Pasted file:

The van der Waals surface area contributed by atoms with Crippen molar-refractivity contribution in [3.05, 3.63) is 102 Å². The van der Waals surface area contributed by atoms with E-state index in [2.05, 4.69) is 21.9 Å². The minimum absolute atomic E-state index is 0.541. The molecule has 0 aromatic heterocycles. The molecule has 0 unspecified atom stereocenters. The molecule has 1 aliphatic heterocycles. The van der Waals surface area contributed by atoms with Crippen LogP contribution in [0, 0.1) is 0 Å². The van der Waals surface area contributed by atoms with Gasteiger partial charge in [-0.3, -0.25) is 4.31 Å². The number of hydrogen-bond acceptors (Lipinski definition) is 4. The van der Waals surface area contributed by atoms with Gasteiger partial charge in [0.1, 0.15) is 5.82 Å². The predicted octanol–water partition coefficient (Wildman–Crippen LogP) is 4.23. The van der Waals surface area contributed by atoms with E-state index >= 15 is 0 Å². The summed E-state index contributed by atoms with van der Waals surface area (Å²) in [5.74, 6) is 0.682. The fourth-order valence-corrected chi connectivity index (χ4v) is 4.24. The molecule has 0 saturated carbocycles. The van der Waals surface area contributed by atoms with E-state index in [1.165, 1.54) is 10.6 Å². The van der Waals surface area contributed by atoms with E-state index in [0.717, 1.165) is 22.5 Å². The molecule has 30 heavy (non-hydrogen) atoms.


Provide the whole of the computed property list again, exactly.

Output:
The van der Waals surface area contributed by atoms with Crippen molar-refractivity contribution in [3.05, 3.63) is 102 Å². The van der Waals surface area contributed by atoms with E-state index in [2.05, 4.69) is 21.9 Å². The minimum absolute atomic E-state index is 0.541. The molecule has 0 aromatic heterocycles. The molecule has 0 unspecified atom stereocenters. The molecule has 1 aliphatic heterocycles. The van der Waals surface area contributed by atoms with Crippen LogP contribution in [0, 0.1) is 0 Å². The van der Waals surface area contributed by atoms with Gasteiger partial charge in [-0.3, -0.25) is 4.31 Å². The number of hydrogen-bond acceptors (Lipinski definition) is 4. The van der Waals surface area contributed by atoms with Gasteiger partial charge in [0.1, 0.15) is 5.82 Å². The predicted octanol–water partition coefficient (Wildman–Crippen LogP) is 4.23. The van der Waals surface area contributed by atoms with E-state index >= 15 is 0 Å². The summed E-state index contributed by atoms with van der Waals surface area (Å²) in [5.74, 6) is 0.682. The fourth-order valence-corrected chi connectivity index (χ4v) is 4.24. The molecule has 0 saturated carbocycles. The van der Waals surface area contributed by atoms with E-state index in [1.165, 1.54) is 10.6 Å². The van der Waals surface area contributed by atoms with E-state index in [0.717, 1.165) is 22.5 Å². The molecule has 30 heavy (non-hydrogen) atoms.